Practicing Patience with the Revising Process – Plus, an Excerpt from The Keeper’s Curse!
“Chronicling The Craft” is an article series where I share my experience with working on my YA fantasy novel THE KEEPER’S CURSE, starting with the first draft and now into revisions. Each article contains a progress update as well as writing / revising tips and excerpts from the updated draft. Today’s installment celebrates 20-percent completion of Draft #2 of THE KEEPER’S CURSE.
I’ve missed this series! It’s been 2 months since the last Chronicle, when I began revising The Keeper’s Curse (TKC). But since May was insanely busy, this gap between postings meant one less thing on my plate last month. Now I’ve reached the 20-percent milestone in Draft #2, and I’m thrilled to have an update for you. 😀
This new round of Chronicles will feature a similar format as the Draft #1 round. I’ll start with a Progress Report, covering what I’ve worked on since the previous Chronicle. Next will be Today’s Tip, where I offer craft-related advice on novel revisions. Finally, the new third section… well, I’d say it’s a surprise, but the subheading sort of gives it away. 😉
The 20-Percent Progress Report
As of Sunday (the last time I worked on TKC), I’ve revised 86 pages out of a total of 428. This brings me halfway through Chapter 8. It’s been a lot of fun revisiting the early sections of this story, and a bit horrifying too. Sometimes I read lines that I first wrote almost 2 years ago, and I ask myself, “What on Earth was I thinking?” A writer can grow so much during the process of writing a single book, especially if it takes a while to complete the first draft. Now the trick is taking what I’ve learned since then and applying it to make the story stronger and more compelling. Hopefully.
While some parts of TKC won’t change too much between Drafts #1 and #2, other parts (well, most of the novel) have undergone or will undergo a major overhaul. Here are some of the general items on my revision checklist that I’ve worked on so far:
- Rewriting scenes, conversations, or entire chapters to steer them in their intended directions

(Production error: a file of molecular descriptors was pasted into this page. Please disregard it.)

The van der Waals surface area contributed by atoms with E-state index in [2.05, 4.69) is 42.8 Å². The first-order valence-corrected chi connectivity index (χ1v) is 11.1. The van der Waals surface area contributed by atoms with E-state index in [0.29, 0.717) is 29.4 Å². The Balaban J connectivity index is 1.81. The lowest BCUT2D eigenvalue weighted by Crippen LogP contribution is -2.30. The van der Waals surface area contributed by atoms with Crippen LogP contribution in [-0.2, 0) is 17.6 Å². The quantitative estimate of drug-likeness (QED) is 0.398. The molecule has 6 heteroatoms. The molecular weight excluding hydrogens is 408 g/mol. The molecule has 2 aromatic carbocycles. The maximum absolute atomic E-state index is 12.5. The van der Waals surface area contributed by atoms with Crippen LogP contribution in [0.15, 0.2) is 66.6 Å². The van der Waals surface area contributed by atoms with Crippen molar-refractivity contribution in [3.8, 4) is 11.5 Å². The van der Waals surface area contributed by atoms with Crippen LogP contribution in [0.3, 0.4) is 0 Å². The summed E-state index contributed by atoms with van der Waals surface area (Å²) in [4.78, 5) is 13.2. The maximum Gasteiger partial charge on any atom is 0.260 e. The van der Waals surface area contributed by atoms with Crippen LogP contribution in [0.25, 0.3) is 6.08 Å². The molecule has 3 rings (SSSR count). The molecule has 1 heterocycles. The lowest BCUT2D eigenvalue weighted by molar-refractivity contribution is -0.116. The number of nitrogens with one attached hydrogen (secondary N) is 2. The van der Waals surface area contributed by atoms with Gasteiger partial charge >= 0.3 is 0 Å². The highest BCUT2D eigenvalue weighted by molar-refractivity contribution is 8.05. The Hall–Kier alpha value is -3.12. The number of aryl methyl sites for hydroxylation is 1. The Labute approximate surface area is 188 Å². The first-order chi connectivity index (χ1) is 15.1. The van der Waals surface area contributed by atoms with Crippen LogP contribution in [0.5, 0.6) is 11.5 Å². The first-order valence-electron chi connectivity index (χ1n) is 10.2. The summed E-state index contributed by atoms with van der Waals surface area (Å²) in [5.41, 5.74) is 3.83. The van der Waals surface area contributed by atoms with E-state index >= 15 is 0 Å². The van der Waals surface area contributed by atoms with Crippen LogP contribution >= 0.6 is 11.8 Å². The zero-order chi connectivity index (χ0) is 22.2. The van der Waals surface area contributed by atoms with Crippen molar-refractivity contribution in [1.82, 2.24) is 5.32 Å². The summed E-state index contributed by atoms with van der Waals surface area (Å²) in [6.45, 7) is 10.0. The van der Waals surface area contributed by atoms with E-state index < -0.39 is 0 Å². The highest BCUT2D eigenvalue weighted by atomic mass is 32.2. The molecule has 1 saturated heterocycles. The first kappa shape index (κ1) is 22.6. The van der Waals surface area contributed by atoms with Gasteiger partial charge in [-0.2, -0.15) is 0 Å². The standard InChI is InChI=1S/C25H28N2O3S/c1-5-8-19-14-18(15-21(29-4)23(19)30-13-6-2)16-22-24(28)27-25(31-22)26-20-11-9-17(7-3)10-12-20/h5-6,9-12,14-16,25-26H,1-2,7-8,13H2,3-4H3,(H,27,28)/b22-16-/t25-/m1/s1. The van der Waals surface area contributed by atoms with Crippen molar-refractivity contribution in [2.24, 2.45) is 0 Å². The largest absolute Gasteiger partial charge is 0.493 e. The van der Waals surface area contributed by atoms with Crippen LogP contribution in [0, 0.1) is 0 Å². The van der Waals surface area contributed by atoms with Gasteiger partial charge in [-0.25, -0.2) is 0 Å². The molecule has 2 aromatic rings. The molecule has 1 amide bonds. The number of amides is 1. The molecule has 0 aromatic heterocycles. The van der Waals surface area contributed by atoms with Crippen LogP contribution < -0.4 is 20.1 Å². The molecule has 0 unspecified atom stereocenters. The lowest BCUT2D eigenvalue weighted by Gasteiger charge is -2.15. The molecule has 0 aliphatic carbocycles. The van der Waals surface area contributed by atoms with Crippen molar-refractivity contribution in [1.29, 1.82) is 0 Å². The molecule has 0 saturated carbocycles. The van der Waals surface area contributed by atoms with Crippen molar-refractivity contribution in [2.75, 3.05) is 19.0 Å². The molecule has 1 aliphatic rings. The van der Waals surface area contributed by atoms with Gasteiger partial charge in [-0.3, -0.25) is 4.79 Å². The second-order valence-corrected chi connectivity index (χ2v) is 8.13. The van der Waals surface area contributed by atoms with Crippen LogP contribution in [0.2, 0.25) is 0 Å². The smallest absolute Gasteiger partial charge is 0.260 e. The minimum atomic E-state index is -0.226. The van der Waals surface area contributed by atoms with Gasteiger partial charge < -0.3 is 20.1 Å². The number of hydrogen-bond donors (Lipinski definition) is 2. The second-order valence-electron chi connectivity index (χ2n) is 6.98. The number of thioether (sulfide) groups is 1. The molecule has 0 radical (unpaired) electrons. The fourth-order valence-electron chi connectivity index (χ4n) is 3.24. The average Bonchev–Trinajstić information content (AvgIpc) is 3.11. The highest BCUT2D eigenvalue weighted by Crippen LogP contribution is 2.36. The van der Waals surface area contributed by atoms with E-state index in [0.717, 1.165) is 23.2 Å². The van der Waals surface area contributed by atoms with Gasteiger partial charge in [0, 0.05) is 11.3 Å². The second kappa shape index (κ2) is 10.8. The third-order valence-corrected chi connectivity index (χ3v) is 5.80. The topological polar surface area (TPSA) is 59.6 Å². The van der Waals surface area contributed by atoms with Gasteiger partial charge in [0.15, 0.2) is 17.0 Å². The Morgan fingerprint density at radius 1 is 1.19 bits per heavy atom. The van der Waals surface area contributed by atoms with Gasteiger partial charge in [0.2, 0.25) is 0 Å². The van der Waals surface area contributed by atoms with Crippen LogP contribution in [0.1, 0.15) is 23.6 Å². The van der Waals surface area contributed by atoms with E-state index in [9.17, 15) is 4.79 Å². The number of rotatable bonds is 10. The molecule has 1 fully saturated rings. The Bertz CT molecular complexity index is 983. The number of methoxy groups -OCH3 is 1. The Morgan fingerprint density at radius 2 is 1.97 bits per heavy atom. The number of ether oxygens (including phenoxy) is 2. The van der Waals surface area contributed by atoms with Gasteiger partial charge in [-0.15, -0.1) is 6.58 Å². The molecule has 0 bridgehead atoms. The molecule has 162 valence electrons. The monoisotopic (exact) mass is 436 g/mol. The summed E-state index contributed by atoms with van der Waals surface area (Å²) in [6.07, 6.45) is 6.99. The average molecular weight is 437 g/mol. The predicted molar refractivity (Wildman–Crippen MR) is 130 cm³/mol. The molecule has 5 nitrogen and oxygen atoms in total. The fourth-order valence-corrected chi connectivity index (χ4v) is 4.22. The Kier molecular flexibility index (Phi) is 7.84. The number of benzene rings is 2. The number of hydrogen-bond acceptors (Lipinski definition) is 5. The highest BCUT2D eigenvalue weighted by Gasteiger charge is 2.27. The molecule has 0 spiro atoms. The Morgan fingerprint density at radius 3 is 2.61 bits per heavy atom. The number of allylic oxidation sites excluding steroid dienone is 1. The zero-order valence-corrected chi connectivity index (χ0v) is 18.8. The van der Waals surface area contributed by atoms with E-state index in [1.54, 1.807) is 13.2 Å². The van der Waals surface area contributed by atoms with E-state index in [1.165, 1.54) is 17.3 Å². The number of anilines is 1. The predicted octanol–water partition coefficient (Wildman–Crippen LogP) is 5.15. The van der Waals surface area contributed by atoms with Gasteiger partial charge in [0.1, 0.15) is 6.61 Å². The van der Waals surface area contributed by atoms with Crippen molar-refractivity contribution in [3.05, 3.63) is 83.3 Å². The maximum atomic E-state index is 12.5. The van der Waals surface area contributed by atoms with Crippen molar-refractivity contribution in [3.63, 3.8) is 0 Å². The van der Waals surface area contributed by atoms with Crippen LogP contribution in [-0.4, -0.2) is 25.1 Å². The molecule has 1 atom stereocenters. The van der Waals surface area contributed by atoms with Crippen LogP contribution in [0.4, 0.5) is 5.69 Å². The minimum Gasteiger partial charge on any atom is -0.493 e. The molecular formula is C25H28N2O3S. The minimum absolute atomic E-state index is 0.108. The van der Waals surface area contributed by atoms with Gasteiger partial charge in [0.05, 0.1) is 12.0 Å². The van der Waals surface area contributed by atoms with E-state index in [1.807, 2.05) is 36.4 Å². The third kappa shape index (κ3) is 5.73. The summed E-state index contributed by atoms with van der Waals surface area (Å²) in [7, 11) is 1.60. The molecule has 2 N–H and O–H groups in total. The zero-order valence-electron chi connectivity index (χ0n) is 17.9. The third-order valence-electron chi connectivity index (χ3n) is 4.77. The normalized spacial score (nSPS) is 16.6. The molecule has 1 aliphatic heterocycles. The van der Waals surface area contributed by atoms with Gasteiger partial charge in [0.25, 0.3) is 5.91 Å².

- Condensing overwritten descriptions, especially when it comes to setting
- Rewriting sections originally written in third-person POV to Eva’s first-person viewpoint
- Ensuring the supporting characters are behaving and speaking in ways that are consistent with the profiles / personalities I’ve created for them
One of the “unspoken” priorities this time around is cutting the story’s word count. Draft #1 was about 131,700 words – about 20,000+ over the maximum expectations for YA fantasy. (Eek!) Here’s the headway I’ve made in that department so far:
Friday, April 10th: 131,713 words / 441 pages
Sunday June 17th: 127,929 words / 428 pages
Cut So Far: 3784 words / 13 pages
Not too bad! Two chapters are still on the long side, so they’ll need more trimming in Draft #3. But any day that the word and page counts decrease and the story feels more on track is a good day. 😀
Today’s Tip: Be Patient With Your Writing / Revision Process
Usually the tips in each Chronicle are more craft-related. But with this first revision edition, I wanted to cover a topic that I struggled with very early on in the revising process.
You might recall from the previous Chronicle that I assigned myself a deadline of Wednesday, August 5th for completing Draft #2. Considering that date is 7 weeks away, I’m only 20% of the way through, and my novel-writing time is limited to weekends… Yep. That deadline is already toast. Or, more appropriately, Drogon-roasted.
Once I gave the situation some serious thought, my first question was, “Why do I even have a deadline to begin with?” I didn’t set one while drafting TKC until I had 5 or 6 chapters (roughly 20,000 words) left to go. Self-motivation isn’t an issue, and my work schedule and non-writing commitments haven’t changed. Most importantly, I’m not in any rush to publish the story. So, why a deadline this time?
The only explanation I could think of was this: I wanted Draft #2 to move along faster than Draft #1. In other words, I was being impatient with my novel-writing process.
I don’t know any writers who haven’t battled with patience. Whether we’re comparing ourselves to peers who tweet about their cheetah-fast progress, or we’re groping for the right words or wrestling with a scene or chapter, dealing with impatience and frustration is part of the job description. Then again, writing a novel isn’t meant to be easy. Of course, that’s not why we do it – but if we expect it to be easy, we risk making the journey more stressful and less fulfilling.